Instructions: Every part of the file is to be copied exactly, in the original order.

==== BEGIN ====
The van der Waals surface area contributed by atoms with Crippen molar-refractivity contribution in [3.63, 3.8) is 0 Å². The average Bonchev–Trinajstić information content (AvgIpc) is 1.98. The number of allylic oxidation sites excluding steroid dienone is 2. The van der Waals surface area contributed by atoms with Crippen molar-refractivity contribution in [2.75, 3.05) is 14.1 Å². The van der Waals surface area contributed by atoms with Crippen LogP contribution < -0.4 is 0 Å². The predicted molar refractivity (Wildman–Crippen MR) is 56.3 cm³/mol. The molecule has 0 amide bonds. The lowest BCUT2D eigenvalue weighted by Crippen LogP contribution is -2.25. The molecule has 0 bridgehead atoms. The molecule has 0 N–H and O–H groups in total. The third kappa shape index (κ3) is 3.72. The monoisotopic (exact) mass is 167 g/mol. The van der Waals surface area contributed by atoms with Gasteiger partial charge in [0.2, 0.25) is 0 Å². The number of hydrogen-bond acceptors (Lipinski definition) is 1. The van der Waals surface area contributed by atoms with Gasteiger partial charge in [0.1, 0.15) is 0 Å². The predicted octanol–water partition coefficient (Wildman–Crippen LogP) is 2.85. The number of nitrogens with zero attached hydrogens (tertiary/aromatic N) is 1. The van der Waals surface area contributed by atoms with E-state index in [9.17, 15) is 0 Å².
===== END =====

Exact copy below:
The van der Waals surface area contributed by atoms with Crippen molar-refractivity contribution in [3.63, 3.8) is 0 Å². The average Bonchev–Trinajstić information content (AvgIpc) is 1.98. The number of allylic oxidation sites excluding steroid dienone is 2. The van der Waals surface area contributed by atoms with Crippen molar-refractivity contribution in [2.75, 3.05) is 14.1 Å². The van der Waals surface area contributed by atoms with Crippen LogP contribution < -0.4 is 0 Å². The predicted molar refractivity (Wildman–Crippen MR) is 56.3 cm³/mol. The molecule has 0 amide bonds. The lowest BCUT2D eigenvalue weighted by Crippen LogP contribution is -2.25. The molecule has 0 bridgehead atoms. The molecule has 0 N–H and O–H groups in total. The third kappa shape index (κ3) is 3.72. The monoisotopic (exact) mass is 167 g/mol. The van der Waals surface area contributed by atoms with Gasteiger partial charge in [0.2, 0.25) is 0 Å². The number of hydrogen-bond acceptors (Lipinski definition) is 1. The van der Waals surface area contributed by atoms with Gasteiger partial charge in [0.1, 0.15) is 0 Å². The predicted octanol–water partition coefficient (Wildman–Crippen LogP) is 2.85. The number of nitrogens with zero attached hydrogens (tertiary/aromatic N) is 1. The van der Waals surface area contributed by atoms with E-state index in [9.17, 15) is 0 Å².